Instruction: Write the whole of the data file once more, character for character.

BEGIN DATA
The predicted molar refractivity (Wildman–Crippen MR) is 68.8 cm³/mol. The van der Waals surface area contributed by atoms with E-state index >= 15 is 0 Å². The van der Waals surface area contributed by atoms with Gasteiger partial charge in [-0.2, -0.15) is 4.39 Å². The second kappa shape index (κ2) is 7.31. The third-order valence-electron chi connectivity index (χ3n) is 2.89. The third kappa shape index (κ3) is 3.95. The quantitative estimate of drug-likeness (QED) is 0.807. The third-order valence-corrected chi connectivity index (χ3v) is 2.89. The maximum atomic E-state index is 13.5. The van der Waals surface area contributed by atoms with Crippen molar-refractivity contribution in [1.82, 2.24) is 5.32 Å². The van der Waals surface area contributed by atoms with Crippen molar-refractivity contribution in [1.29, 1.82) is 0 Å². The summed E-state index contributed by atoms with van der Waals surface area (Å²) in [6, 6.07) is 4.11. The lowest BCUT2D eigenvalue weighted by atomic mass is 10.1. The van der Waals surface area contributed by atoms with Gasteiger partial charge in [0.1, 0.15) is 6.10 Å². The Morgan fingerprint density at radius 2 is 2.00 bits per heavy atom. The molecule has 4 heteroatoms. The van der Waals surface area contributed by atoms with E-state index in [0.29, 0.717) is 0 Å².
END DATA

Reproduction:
The predicted molar refractivity (Wildman–Crippen MR) is 68.8 cm³/mol. The van der Waals surface area contributed by atoms with E-state index >= 15 is 0 Å². The van der Waals surface area contributed by atoms with Gasteiger partial charge in [-0.2, -0.15) is 4.39 Å². The second kappa shape index (κ2) is 7.31. The third-order valence-electron chi connectivity index (χ3n) is 2.89. The third kappa shape index (κ3) is 3.95. The quantitative estimate of drug-likeness (QED) is 0.807. The third-order valence-corrected chi connectivity index (χ3v) is 2.89. The maximum atomic E-state index is 13.5. The van der Waals surface area contributed by atoms with Crippen molar-refractivity contribution in [1.82, 2.24) is 5.32 Å². The van der Waals surface area contributed by atoms with Crippen molar-refractivity contribution in [1.29, 1.82) is 0 Å². The summed E-state index contributed by atoms with van der Waals surface area (Å²) in [6, 6.07) is 4.11. The lowest BCUT2D eigenvalue weighted by atomic mass is 10.1. The van der Waals surface area contributed by atoms with Gasteiger partial charge in [0.1, 0.15) is 6.10 Å². The Morgan fingerprint density at radius 2 is 2.00 bits per heavy atom. The molecule has 4 heteroatoms. The van der Waals surface area contributed by atoms with E-state index in [0.29, 0.717) is 0 Å².